Coffee polyphenols show heart health potential for healthy men: Study

Coffee polyphenols show heart health potential for healthy men: Study

Acute ingestion of polyphenols from coffee may improve the function of the cells lining blood vessels (endothelial cells), says a new study from Japan that supports the heart health benefits of coffee constituents.

The study, which involved healthy, non-diabetic men, used green coffee polyphenols that were free of caffeine. Results of the randomized acute clinical intervention study with crossover design indicated that the polyphenols significantly increased a measure called reactive hyperemia index (RHI), which is a transient increase in blood flow, and an indicator of endothelial function.

The endothelium performs many functions including maintaining the suppleness of blood vessels and regulating the activity of neutrophils, white blood cells that form a key part of the immune system.

Dysfunction in the endothelium leads to arteries with little suppleness, raising the risk of high blood pressure (hypertension), and arteries that are chronically inflamed, leading to an overabundance of adhesion molecules.

Coffee benefits

Coffee, one of the world's largest traded commodities and generating more than $70bn in retail sales a year, has come under increasing study with research linking it to reduced risk of diabetes, and improved liver health.

As a source of polyphenols, one cup of coffee could provide 350 milligrams of phenolics, according to a review by Mario Ferruzzi from Purdue University in Physiology & Behavior (doi: 10.1016/j.physbeh.2010.01.035). Of these, the most abundant compounds in coffee are chlorogenic acids, making up to 12% of the green coffee bean. The most abundant of these compounds is caffeic acid.

However, the acute effects of these chlorogenic acids on endothelial function are mixed and the literature contradictory, wrote the Japanese authors of the new study in the journal Nutrition Research.

“The reasons for the discrepant responses remain to be elucidated; however, the caffeine and chlorogenic acid dose in the beverages is hypothesized to have a role,” wrote the authors, from the Health Care Food Research Laboratories at the Kao Corporation, and the Kagoshima University Graduate School of Medical and Dental Sciences.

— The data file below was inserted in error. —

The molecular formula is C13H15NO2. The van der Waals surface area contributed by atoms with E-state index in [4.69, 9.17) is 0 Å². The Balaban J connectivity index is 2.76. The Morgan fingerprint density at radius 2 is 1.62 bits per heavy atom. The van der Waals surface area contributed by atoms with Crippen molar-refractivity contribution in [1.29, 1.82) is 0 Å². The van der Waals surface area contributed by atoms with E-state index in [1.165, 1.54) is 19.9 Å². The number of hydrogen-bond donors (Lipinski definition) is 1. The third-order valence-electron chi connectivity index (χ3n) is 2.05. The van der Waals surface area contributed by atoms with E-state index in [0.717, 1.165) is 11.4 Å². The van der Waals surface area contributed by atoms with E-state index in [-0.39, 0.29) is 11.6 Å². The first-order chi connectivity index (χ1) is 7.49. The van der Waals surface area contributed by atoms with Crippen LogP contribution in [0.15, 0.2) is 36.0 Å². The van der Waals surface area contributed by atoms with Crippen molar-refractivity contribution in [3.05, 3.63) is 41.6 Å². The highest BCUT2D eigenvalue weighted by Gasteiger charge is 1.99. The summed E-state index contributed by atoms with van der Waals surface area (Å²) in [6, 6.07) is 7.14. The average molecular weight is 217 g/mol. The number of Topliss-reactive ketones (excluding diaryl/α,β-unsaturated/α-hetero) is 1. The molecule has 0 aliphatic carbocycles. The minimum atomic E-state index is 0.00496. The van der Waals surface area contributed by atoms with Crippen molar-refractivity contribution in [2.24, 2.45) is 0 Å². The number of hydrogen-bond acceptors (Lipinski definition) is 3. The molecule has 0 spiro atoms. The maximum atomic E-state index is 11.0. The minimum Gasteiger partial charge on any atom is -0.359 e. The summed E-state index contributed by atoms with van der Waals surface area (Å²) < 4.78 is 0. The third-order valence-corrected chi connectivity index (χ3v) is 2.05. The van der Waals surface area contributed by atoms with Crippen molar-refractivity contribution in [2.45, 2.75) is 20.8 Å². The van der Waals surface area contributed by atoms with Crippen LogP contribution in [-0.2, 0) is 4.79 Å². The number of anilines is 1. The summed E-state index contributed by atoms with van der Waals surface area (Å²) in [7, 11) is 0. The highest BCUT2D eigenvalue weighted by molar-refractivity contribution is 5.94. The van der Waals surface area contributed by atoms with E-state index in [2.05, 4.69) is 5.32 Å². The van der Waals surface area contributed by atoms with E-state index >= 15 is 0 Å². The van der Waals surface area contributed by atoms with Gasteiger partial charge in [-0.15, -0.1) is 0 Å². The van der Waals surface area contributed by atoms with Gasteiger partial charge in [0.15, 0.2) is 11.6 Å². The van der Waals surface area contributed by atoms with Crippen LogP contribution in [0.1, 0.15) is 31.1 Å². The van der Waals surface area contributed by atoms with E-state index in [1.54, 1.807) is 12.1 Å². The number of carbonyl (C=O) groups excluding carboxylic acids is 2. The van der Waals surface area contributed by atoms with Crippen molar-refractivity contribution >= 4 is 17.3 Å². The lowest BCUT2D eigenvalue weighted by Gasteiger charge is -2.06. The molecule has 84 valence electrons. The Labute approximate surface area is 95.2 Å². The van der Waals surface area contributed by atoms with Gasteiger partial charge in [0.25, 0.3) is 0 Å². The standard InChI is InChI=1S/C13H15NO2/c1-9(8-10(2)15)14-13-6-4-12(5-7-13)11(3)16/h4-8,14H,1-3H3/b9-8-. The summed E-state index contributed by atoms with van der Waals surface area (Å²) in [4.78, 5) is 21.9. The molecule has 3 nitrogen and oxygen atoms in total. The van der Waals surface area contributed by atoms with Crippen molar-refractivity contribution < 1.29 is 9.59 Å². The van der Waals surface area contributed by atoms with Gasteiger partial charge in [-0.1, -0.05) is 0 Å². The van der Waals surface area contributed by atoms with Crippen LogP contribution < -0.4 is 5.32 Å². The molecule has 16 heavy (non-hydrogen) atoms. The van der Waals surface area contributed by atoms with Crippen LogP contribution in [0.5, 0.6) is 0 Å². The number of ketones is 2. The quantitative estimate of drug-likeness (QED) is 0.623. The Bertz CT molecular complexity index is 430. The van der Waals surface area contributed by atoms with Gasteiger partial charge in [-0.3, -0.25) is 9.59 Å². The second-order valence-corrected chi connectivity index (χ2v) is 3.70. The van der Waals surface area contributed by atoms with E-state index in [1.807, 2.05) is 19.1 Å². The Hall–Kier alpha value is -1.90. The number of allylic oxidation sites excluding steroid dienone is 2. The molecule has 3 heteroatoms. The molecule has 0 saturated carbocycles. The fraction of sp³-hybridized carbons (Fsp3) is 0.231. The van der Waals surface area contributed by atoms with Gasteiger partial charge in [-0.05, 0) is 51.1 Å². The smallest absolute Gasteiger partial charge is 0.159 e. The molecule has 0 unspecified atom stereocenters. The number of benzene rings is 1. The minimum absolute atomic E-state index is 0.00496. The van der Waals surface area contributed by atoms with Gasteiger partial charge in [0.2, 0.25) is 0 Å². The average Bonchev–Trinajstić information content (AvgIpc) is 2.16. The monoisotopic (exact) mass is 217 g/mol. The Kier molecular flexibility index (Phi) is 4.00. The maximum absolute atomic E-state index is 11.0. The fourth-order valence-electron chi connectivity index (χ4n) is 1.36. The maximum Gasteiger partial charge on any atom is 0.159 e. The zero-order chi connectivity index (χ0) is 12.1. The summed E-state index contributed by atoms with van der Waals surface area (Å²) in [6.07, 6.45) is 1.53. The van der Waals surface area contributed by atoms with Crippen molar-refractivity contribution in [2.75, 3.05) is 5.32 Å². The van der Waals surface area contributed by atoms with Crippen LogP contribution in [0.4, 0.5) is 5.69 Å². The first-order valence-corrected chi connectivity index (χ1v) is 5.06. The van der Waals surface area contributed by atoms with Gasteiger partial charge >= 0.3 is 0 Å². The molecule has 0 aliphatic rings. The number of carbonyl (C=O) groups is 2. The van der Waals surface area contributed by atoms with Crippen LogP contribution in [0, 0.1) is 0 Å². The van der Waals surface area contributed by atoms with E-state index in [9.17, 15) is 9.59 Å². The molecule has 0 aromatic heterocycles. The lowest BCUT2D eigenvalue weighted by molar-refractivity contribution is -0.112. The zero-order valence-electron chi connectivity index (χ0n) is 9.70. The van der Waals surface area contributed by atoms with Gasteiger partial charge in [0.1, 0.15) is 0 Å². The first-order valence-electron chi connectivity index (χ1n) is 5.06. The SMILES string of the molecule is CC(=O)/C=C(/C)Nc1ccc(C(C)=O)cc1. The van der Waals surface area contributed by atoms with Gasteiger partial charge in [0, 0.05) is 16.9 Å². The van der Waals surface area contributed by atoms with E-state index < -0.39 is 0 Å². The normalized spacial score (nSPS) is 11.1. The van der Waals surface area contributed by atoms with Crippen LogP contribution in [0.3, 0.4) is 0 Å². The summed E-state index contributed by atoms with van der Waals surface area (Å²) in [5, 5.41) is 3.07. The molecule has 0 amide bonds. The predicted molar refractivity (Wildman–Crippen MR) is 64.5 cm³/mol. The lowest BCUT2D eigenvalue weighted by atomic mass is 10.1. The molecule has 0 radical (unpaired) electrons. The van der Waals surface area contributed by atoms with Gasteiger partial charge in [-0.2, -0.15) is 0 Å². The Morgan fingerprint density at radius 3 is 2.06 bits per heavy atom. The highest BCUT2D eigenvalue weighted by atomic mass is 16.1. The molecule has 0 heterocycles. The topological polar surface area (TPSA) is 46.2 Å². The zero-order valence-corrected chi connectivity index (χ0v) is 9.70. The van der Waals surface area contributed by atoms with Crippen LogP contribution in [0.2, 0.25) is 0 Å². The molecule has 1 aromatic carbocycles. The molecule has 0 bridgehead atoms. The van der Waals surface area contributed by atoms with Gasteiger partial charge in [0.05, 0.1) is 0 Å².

“The substance responsible for the improved endothelial function after a single ingestion of coffee beverages has not been identified; however, this study indicates that the chlorogenic acids are strong candidates.

“These findings suggest that a single ingestion of coffee polyphenols improves peripheral endothelial function after glucose loading in healthy subjects and thus might have the potential to prevent coronary heart disease.”

Study details

The Japanese scientists used coffee polyphenols prepared from green coffee beans using hot-water extraction. This extract was subsequently spray-dried and ground.

Fifteen healthy Japanese men were randomly assigned to consume a 75-g glucose load with or without these coffee polyphenols. Results showed that blood glucose and insulin levels increased after both interventions, and there were no differences between the groups.

The reactive hyperemia index significantly increased in the polyphenol group, compared to baseline levels, said the researchers.

“These findings suggest that a single ingestion of CPP improves peripheral endothelial function after glucose loading in healthy subjects,” they concluded.

Source: Nutrition Research
Published online ahead of print, doi: 10.1016/j.nutres.2013.11.001
“Coffee polyphenols improve peripheral endothelial function after glucose loading in healthy male adults”
Authors: R. Ochiai, Y. Sugiura, Y. Shioya, K. Otsuka, Y. Katsuragi, T. Hashiguchi

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